Visiting United States musician Melissa Cox, who plays
songs with Celtic flair and uses live looping on stage,
will perform with Matt Smith at the Whare Flat Folk
Festival on December 31, at 1pm. Photo by Peter Redel.
Celtic, Gypsy, rockabilly and jazz music, along with the
joyous sights and sounds of Brazilian samba, will come together
in an eclectic mix at this year's Whare Flat Folk Festival.
Running from December 29, 2012, through to January 2, 2013,
at the Waiora Scout Camp near Dunedin, the long-standing
festival highlights the incredible variety of music and
performance that comes under the modern title of ''folk''.
Festival organisers, the New Edinburgh Folk Club, welcome a
wide range of styles to the event, valuing the skill and
performance strength of participants.
''Most musicians in the genre would consider folk to involve
a mix of songwriters and people doing their own versions of
music from a variety of countries - in that way, folk music
is really world music,'' Whare Flat Folk Festival director
Bernadette Berry said.
Variety is to the fore at this year's festival, with
international, national and local musicians and performers
having a chance to step up and entertain. Among the visitors
will be Dunedin-born Australian musician Jo Jo Smith,
Christchurch Celtic outfit The Fire Season, Lyttelton band
The Eastern, Wellington-based trio Tandrom Gypsy Trio,
visiting American Celtic fusion musicians Melissa Cox and
Matt Smith, Canadian fiddler Gillian Boucher, Gypsy jazz
group Bonjour Swing, Lyttelton rockabilly raconteur Lindon
Puffin and Hamilton-based traditional Scottish songstress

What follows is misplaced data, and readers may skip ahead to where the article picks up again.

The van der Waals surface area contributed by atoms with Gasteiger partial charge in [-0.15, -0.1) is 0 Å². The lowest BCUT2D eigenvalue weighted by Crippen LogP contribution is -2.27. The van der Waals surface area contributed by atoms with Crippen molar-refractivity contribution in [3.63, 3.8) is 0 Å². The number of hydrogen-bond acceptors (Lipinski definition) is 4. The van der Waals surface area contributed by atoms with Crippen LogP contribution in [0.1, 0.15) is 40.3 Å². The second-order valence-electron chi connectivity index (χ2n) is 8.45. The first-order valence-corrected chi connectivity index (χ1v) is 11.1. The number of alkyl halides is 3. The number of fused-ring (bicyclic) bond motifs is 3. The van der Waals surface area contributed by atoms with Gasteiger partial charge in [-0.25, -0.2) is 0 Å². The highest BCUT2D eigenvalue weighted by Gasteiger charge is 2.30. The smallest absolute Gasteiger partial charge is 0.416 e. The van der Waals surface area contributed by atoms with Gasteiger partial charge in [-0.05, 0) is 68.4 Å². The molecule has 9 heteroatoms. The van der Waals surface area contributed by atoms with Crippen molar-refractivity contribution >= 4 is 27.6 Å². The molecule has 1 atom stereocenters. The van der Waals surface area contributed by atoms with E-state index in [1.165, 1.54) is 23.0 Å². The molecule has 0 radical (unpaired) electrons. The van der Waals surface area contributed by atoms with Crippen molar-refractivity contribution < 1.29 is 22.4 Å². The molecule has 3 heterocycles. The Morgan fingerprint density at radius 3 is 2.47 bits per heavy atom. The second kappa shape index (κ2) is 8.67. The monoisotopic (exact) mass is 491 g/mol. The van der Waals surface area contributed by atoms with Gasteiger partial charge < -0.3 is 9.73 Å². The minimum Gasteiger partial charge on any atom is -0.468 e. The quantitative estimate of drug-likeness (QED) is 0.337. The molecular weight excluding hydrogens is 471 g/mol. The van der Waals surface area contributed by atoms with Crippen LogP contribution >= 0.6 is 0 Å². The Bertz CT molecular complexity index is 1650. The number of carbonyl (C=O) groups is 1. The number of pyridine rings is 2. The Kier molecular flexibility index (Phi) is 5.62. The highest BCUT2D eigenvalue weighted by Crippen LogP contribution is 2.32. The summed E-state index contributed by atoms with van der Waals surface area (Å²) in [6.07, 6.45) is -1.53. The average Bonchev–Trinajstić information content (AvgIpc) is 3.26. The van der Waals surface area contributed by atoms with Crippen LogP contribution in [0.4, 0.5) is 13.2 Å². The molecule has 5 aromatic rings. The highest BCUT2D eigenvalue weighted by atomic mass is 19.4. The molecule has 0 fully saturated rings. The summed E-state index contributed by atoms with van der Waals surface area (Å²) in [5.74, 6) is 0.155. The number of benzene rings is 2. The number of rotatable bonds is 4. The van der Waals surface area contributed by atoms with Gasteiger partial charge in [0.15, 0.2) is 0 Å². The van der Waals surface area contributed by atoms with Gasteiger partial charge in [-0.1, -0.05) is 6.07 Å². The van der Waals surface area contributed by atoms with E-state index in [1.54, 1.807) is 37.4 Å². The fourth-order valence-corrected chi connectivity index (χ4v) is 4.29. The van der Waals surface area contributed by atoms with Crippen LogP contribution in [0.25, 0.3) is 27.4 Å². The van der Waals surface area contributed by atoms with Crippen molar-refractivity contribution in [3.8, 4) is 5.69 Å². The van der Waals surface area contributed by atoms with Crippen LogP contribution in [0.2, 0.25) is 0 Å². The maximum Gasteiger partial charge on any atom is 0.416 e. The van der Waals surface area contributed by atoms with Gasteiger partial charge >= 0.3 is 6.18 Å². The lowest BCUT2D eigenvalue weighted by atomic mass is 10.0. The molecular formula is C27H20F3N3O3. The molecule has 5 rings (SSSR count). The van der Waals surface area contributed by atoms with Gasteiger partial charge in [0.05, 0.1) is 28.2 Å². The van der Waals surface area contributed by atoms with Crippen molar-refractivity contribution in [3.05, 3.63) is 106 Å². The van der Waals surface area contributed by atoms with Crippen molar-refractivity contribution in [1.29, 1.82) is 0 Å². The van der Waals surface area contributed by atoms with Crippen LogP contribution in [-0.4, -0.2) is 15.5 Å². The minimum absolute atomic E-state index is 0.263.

Flying the flag for Dunedin will be Irish music trio Erin
Street, piratical songsmiths Whiskey & the Wench,
bluesman King Leo and quartet Footspa playing music from
Europe and beyond.
New Year's Eve will be a highlight of the festival, with the
traditional barn dance divided into a session for families,
from 7.30pm to 9.30pm, followed by a barn dance for adults,
from 9.30pm. Then local bluesman King Leo will rock in the
''Breaking up the evening this way has proved really popular
in the past - it gives the families with young children a
chance to celebrate before clearing the decks for adult
dancing,'' Ms Berry said.
''And people really enjoy the change in feel at midnight with
A special feature of this year's Whare Flat festival will be
a chance for participants of all ages to create and take part
in their own mini Brazilian samba festival. The ''Samba
Experience'' will feature mask, instrument and costume-making
workshops, a chance to learn samba rhythms, chants and dance,
and will culminate in a Carnival Parade on New Year's Day.
''The samba programme is a new event for us, which will be
great fun for festival-goers of all ages,'' Ms Berry said.
''It will also add yet another international flavour to our
festival, which is exciting.''
The Whare Flat Folk Festival will also feature blackboard
(open mic) concerts, music sessions, a songwriters' showcase
and a range of music and dance workshops, as well as a busy
programme for children organised by Kidz Inc.
Festival-goers can either camp on site at Waiora Scout Camp,
or they may choose to come and go - there are day passes
available as well as full festival passes. Organisers will
provide comfortable seating, and home-cooked meals and other
refreshments will be available throughout the event.
''Often people who come out for a look at the festival are
unsure what to expect and then they find themselves wanting
to stay longer.
''We make a point of catering for all ages and for ensuring
people are comfortable, so they can carry on enjoying
themselves,'' Ms Berry said.
For more information, visit the website www.whareflat.org.nz